We had the good fortune of connecting with Dete Meserve and we’ve shared our conversation below.
Hi Dete, can you tell us about a book that has had a meaningful impact on you?
“What is the core message?” This is the question I ask about every film or TV series I develop and produce. It’s the question I’m constantly asking myself when I embark on writing a new novel or non-fiction book. Whatever the work is, it can’t only make good business sense, it has to have a compelling take on an idea that resonates with me and, I hope, a wide audience. In my Kate Bradley book series (Good Sam, Perfectly Good Crime, The Good Stranger) and the subsequent Netflix film of Good Sam, the focus was seeking out and illuminating the ways helping others can transform the world and ourselves. One of my series focuses on inspiring an interest in earth science and astronomy in early learners. Another empowers imagination. Another looks at nature as a way to better understand ourselves. Every project must have something to important say and the potential to engage hearts and minds in ideas to make the world a better place.
Let’s talk shop? Tell us more about your career, what can you share with our community?
I’m someone who loves both the creative and business sides of my work. I love being able to work on the creative aspects of film and television projects while also negotiating the deals that will ensure the content will be on the best platforms to find the right audience. Most people settle for one or the other—creative or business—but I know I develop better strategies by understanding and working in all facets of a project. The key is finding and working with people who have talents that you don’t. For example, I’m running several animated projects and can’t draw more than stick figures, but I have so much respect for the talented, creative people who know the craftsmanship that goes into that. My best work comes when I’m working with people I trust and admire. You may not remember the specifics of a show which took weeks or months to produce, but you’ll always remember how people approached their work and how they treated others.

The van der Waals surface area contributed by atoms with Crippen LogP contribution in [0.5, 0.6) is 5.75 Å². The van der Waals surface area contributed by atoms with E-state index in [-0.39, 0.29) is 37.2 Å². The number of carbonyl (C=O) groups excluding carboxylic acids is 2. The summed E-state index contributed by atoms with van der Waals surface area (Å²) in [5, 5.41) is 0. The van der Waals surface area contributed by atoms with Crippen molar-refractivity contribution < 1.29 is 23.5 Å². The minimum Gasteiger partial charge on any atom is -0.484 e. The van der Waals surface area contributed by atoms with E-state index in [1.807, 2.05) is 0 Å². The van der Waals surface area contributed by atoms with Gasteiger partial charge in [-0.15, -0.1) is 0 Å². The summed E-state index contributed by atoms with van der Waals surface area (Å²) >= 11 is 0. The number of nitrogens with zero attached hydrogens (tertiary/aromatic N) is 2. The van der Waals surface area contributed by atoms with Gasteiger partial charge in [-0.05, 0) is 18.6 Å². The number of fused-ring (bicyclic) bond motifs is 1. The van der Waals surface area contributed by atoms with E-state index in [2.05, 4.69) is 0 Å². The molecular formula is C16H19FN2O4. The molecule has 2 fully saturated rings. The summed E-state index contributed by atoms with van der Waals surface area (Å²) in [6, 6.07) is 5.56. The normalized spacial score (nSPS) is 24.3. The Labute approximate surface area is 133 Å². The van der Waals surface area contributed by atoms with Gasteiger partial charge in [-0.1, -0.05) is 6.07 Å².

Let’s say your best friend was visiting the area and you wanted to show them the best time ever. Where would you take them? Give us a little itinerary – say it was a week long trip, where would you eat, drink, visit, hang out, etc.
I Love Los Angeles! A week here must include the following: 1) A trip to the beach. Ventura Beach is a favorite anytime. 2) Visit the Huntington Gardens and Library and soak in the Shakespeare Gardens, the Japanese gardens, and if you have kids (and even if you don’t), spend some time in the Children’s Garden with its water play and fairy cottages. 3) Have lunch at the Farmer’s Market on Fairfax. Plan lots of time to choose what you’re going to love and browse the shops. Sometimes it’s a salad that catches my eye. Other times I head straight for the pan fried dumplings, crepes, empanadas, or a deli sandwich. Something for everyone. 4) Head into Hollywood! I live and work there and love to grab a bite to eat at the indoor/pitdppr dining at Greenleaf Chop Shop then go see a show at the Pantages or a movie at the Arclight. Then head to Salt & Straw on Larchmont for the most divine salted caramel ice cream on the planet. 5) Rodeo Drive in Beverly Hills. Even if you don’t buy a thing, There are no bargains here but go for the experience of checking out Tiffany’s, Cartier, and Harry Winston. Then head to The Rooftop by JG at the Waldorf Astoria and enjoy a sumptuous lunch with breathtaking views of the city.
The Shoutout series is all about recognizing that our success and where we are in life is at least somewhat thanks to the efforts, support, mentorship, love and encouragement of others. So is there someone that you want to dedicate your shoutout to?
I want to dedicate my shoutout to Good Samaritans everywhere, whose actions, big and small, bring light into the world and make the world a better place.